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Ultimate Guide to Northern Lights – How to catch them in Iceland

Ultimate Guide to Northern Lights – How to catch them in Iceland

Most people come to Iceland to see the Northern Lights dancing in the sky. Are you one of them? Then keep reading to find out where you can see auroras in and around Reykjavík and how to get lucky on your trip.

No Northern Lights during Summer

The best months to see them in Iceland are from November to February. That’s the time with the shortest days, and therefore least daylight. In general, it is possible to see auroras between September and April.

There is no guarantee to see Auroras

After all, they are a natural phenomenon. If you don’t expect to see Northern Lights on your trip, your vacation will be much more enjoyable.

Did you reach your last day in Iceland with no luck so far? Take the second-best option and watch Áróra in Perlan’s Planetarium.

I saw the most amazing and bright Auroras when I expected it the least, on a walk home or while soaking in the pool.


Essential Websites to check

The Icelandic Weather Page/ Northern Lights Forecast. In the upper-right box, you can see the kp number. This number indicates the strength of the geomagnetic storm from the sun. In Iceland, you can see the auroras at kp 2&3, and preferable more. The higher the number, the brighter the lights will appear. On the map below, green means cloud coverage, white means clear skies. Don´t mistake the green color with aurora coverage.

Aurora forecast Iceland
Aurora forecast on

Aurora Forecast: This is the ideal website for you to check. It is customized to Iceland and tells you the best times when the activity reaches its peak. We recommend checking around midday when the maximum is supposed to be and then check again before you leave on your hunt.

Aurora Forecast Iceland
Screenshot of

Three Things have to come together for a successful aurora hunt.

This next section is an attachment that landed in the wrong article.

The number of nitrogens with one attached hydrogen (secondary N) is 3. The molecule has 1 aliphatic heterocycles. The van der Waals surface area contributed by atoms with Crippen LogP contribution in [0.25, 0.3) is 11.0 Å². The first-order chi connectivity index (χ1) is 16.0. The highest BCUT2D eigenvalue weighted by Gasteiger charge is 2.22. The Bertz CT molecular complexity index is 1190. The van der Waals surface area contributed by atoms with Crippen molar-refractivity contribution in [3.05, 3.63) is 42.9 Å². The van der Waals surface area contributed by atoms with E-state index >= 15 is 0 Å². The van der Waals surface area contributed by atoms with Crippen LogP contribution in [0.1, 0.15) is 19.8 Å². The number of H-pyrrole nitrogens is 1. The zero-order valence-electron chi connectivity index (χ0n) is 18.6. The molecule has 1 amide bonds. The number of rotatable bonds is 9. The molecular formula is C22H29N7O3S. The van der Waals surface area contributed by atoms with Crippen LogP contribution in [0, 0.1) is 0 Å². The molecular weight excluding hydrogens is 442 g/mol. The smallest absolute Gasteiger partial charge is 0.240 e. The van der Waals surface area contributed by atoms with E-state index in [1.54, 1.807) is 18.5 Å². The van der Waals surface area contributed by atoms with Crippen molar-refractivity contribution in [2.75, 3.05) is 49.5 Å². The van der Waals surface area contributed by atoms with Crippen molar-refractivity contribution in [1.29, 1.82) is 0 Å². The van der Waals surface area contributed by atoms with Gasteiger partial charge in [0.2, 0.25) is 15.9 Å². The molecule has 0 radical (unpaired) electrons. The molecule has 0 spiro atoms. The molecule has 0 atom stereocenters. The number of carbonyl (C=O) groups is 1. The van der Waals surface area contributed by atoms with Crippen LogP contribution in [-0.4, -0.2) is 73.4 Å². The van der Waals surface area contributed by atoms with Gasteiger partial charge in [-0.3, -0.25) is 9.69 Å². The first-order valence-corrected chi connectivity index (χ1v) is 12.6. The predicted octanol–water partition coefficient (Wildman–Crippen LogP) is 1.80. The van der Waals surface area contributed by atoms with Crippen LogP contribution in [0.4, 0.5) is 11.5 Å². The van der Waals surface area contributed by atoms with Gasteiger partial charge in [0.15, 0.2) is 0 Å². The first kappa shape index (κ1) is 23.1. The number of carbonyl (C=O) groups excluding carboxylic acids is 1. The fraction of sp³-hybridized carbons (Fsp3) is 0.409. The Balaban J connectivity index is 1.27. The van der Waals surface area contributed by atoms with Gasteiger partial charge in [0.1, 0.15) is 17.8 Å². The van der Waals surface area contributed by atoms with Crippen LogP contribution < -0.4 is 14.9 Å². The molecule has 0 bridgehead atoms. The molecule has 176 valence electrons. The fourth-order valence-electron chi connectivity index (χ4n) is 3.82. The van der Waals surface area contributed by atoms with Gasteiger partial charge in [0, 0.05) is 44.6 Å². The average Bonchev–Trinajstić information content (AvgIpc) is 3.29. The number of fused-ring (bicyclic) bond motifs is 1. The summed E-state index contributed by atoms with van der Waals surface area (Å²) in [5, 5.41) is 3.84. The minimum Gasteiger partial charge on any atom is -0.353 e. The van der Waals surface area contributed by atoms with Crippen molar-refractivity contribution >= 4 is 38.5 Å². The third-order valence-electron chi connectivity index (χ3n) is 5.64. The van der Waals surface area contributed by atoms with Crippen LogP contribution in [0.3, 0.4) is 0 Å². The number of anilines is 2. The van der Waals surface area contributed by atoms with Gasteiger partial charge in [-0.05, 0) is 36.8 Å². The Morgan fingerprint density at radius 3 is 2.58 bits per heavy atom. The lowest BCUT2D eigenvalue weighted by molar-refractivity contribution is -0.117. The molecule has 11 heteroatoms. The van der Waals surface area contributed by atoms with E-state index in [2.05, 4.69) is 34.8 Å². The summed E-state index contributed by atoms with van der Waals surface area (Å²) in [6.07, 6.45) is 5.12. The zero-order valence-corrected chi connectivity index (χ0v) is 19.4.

Darkness: Get away from the city lights. Read about the best spots in Reykjavík here.

Clear Skies: Check the weather forecast and cloud coverage. Cloudy: not good. A few clouds: better. No clouds: best. You can check both pages we recommended above.

Aurora Activity: As mentioned above, check the kp index number in the morning and before you leave as it can change during the day.

Often asked: Should I book a tour or try by myself?

If you are on a budget, don´t book a tour. Most of the less pricey ones travel on a big bus with many people to places with even more coaches and people.

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Northern Lights Bus Iceland
Photo by Juan Encalada

However, tour companies will offer you a voucher to try again if you haven’t got lucky. Big bus tours are no problem for you? Then go for it. Smaller tours are more expensive and range from around 12.000 ISK to 20.000 ISK (75 USD to 125 USD, conversion rate from August 2020).

If you have a rental car, you can drive many places yourself. Make sure to not stop in the middle of the road when northern lights appear. Find a safe spot to park and avoid being a hazard for other drivers on the road.

If you don´t have a rental car, you can take the public bus or find places within walking distance (link).

Northern Lights Reykjavík
Northern Lights seen from a balcony in 107, Reykjavík

If I would be a first time visitor with the knowledge I have now, I´d take all possible layers and start by walking to less light-polluted places by myself before booking a tour.

That guarantees a more intimate magical experience than waiting with 80 other people on a big parking lot.

And then, if you are lucky to get a glimpse of Northern Lights dancing in the sky, starting as a faint band and then turning into green dancing ribbons, you call yourself one successful aurora hunter!

Steffi & Aðalbjörn
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